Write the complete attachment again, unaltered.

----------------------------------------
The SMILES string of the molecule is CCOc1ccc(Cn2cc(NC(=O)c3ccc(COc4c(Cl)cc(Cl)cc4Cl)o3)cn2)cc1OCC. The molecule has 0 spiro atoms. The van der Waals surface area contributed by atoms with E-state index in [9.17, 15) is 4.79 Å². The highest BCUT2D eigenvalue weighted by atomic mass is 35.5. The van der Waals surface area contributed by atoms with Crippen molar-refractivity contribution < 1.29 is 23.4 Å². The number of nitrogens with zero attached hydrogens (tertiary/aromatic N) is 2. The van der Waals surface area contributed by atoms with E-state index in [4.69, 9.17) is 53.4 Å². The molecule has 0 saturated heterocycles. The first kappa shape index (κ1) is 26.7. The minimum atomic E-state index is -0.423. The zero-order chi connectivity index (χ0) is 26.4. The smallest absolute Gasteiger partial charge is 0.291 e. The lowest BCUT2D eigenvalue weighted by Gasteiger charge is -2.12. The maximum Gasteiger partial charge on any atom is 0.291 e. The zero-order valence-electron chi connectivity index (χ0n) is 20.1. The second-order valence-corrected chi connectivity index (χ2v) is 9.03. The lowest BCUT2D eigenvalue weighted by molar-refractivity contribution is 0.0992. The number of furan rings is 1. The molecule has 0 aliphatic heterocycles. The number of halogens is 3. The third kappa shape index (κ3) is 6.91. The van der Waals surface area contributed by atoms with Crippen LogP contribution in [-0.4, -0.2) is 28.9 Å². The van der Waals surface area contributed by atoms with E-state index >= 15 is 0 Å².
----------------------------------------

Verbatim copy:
The SMILES string of the molecule is CCOc1ccc(Cn2cc(NC(=O)c3ccc(COc4c(Cl)cc(Cl)cc4Cl)o3)cn2)cc1OCC. The molecule has 0 spiro atoms. The van der Waals surface area contributed by atoms with E-state index in [9.17, 15) is 4.79 Å². The highest BCUT2D eigenvalue weighted by atomic mass is 35.5. The van der Waals surface area contributed by atoms with Crippen molar-refractivity contribution < 1.29 is 23.4 Å². The number of nitrogens with zero attached hydrogens (tertiary/aromatic N) is 2. The van der Waals surface area contributed by atoms with E-state index in [4.69, 9.17) is 53.4 Å². The molecule has 0 saturated heterocycles. The first kappa shape index (κ1) is 26.7. The minimum atomic E-state index is -0.423. The zero-order chi connectivity index (χ0) is 26.4. The smallest absolute Gasteiger partial charge is 0.291 e. The lowest BCUT2D eigenvalue weighted by Gasteiger charge is -2.12. The maximum Gasteiger partial charge on any atom is 0.291 e. The zero-order valence-electron chi connectivity index (χ0n) is 20.1. The second-order valence-corrected chi connectivity index (χ2v) is 9.03. The lowest BCUT2D eigenvalue weighted by molar-refractivity contribution is 0.0992. The number of furan rings is 1. The molecule has 0 aliphatic heterocycles. The number of halogens is 3. The third kappa shape index (κ3) is 6.91. The van der Waals surface area contributed by atoms with Crippen LogP contribution in [-0.4, -0.2) is 28.9 Å². The van der Waals surface area contributed by atoms with E-state index >= 15 is 0 Å².